Origin of Diwali

There are many stories of origin of the tradition of Diwali. The most popular story is the return of Lord Rama to Ayodhya. Some of the other stories are briefly described below.

Incarnation of Goddess Lakshmi

It is believed that Goddess Lakshmi, the Goddess of wealth, was incarnated on the day of main Diwali, which is an Amavashya night. Legend has it that when the Gods and demons churned an entire ocean for a potion of immortality, it was Goddess Lakshmi who appeared with the magical potion. This day of her advent is celebrated as Lakshmi Puja day even today.

Lord Krishna conquers demon Narakasur

On the dark Amavashya night in the Hindu month of Kartik, an evil demon king named Narakasur was killed. He was the son of Bhudevi and was the ruler of Pragjyotishpur, a province to the south of Nepal. Lord Brahma had blessed him with immense power but he utilized the powers to wrongfully gain power over the demigods. After defeating Lord Indra, a demigod, in a war, Narakasur took away mother Goddess Aditi’s earrings. Goddess Aditi was the ruler of Suraloka then and happened to be a relative of Lord Krishna’s wife, called Satyabhama. Narakasur also went on to imprison sixteen thousand daughters of Gods and Saints. It was then that Lord Krishna guided Satyabhama into a battle with the evil king. With Lord Krishna guiding Satyabhama, it is only obvious that Satyabhama killed Narakasur and released the women kept in captivity and returned the special earrings to Goddess Aditi.

The return of the Pandavas

Like the story of return of Lord Rama to Ayodhya, there is another story of return of the five sons of Dhitarashtra to their kingdom after 13 long years. When the evil Duryodhana and his 99 brothers won against their five step brothers, Yudhishthhira, Bhima, Arjuna, Nakula and Sahadeva, in a game of dice, wicked Duryodhana sentenced the five brothers to thirteen years of exile. It was on the dark night of Kartik Amavashya that the five brothers returned to the kingdom after thirteen long years in exile. Similar to the celebration on the night of return of Lord Rama, the dark night of return of the five brothers was lit up with oil lamps.

Coronation of King Vikramaditya

One of the greatest Hindu kings, Vikramaditya, was believed to have been coroneted on Kartik Amavashya and the people celebrated the occasion by lighting oil lamps made of clay.

End of King Mahabali’s reign

King Mahabali was a very powerful demon king who once ruled the entire planet. He became arrogant and conceited after Lord Brahma granted him with invincible powers. He misutilised his powers to raise battles against the demigods. When the demigods approached Lord Vishnu for help, he made a plan to trick Mahabali into giving away his kingship and wealth. Lord Vishnu, disguised as a Brahmin, approached Mahabali for charity.  King Mahabali was immensely popular amongst his subjects for his generosity. Lord Vishnu knew that he was a benevolent person and won’t refuse his request. When King Mahabali promised to offer whatever he wished for, the Brahmin asked him for a piece of land equal to his three steps. When Mahabali granted his wish, Lord Vishnu grew into a giant figure with huge feet. In just 2 steps he covered Bali’s entire kingdom and with his third step he pushed Bali into the ground.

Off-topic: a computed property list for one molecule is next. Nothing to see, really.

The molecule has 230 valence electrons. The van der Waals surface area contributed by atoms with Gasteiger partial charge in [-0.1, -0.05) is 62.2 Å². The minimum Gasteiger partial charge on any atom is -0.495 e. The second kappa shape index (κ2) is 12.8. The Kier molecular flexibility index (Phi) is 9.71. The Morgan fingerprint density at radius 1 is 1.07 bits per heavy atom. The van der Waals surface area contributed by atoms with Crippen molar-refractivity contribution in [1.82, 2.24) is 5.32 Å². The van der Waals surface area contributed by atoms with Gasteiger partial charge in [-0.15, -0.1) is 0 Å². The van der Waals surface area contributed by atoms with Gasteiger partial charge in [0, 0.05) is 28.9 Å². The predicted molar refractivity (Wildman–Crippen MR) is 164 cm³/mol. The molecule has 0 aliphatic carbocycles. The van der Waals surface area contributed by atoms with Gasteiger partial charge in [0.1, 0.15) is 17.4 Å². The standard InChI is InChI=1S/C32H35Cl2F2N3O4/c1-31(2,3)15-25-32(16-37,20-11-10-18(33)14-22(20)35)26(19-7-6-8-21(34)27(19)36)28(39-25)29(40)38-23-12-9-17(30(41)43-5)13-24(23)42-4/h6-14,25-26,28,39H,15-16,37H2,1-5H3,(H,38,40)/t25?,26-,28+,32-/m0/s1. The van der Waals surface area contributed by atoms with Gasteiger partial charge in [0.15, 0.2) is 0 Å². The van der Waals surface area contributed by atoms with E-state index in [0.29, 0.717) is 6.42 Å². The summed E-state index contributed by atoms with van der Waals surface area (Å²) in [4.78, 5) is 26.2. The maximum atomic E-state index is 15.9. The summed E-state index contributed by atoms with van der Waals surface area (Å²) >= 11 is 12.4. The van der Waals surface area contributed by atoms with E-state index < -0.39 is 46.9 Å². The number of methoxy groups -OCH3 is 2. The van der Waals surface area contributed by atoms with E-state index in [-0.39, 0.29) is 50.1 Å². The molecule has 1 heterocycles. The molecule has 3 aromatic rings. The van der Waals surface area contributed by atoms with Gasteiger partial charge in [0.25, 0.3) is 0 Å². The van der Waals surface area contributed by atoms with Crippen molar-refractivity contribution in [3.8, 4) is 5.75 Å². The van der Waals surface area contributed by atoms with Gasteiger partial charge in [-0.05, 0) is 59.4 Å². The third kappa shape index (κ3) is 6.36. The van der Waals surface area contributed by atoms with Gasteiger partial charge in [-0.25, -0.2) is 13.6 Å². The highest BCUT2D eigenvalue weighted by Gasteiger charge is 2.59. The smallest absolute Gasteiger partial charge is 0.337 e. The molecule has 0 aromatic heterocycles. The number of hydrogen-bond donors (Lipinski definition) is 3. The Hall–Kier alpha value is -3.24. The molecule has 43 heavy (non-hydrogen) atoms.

Lord Mahavira attains nirvana, a state of enlightenment

Diwali has a different significance amongst the Jain community in India. This is the day when their Lord Mahavira, the last Tirthankara and founder of modern Jainism, attained the eternal blissful state of Nirvana. The Tirthankara, who were born as human beings but later ascended to a superior state of enlightenment through meditation and self-realization, are worshipped by the Jains.

Swami Dayananda Saraswati attains nirvana

Swami Dayananda Saraswati was one of the greatest reformers of Hinduism. It was on the Kartik Amavashya day when he attained nirvana and became Maharshi Dayananda, which means the great sage of Dayananda. He then founded the Arya Samaj, a Hindu reform movement, to eliminate the immoral beliefs and practices in Hinduism. His greatness and contribution to Hinduism is remembered and celebrated on the day of Diwali.

Release of Guru Hargobind and 52 other princes from prison

Guru Hargobing was the sixth guru of the Sikhs. Legend has it that when Guru Hargobind was being released after being imprisoned by Emperor Jahangir with 52 other princes, he asked for the 52 princes to be released with him. However, the clever emperor agreed to release only those princes who could hold onto the guru’s cloak. Although Guru Hargobind was wearing a small cloak, it was made of exactly 52 strings. He asked the princes to hold onto one each and they left. This day of return of Guru Hargobind is still celebrated by lighting the Golden Temple, the sacred temple of the Sikhs.

 Worshipping Goddess Kali

Legend has it that Goddess Durga reincarnated as Goddess Kali, to save the heaven and earth from the atrocities of the demons.

The demons were growing powerful and created mayhem after they had won a battle against the Gods. It was then that Kali appeared to put an end to the malice created by the demons. However, after killing all the devils, Kali got so overwhelmed that she lost self-control and was killing everyone she came across. To stop Kali, Lord Shiva appeared and just as she was about to strike him, she had a sudden self-realization and calmed down.  This moment of her self-realization, when she reacts with her tongue sticking out, is captured in all depictions of her, even today. The epic day is celebrated to this day on Diwali, when devotees seek blessings from Goddess Kali.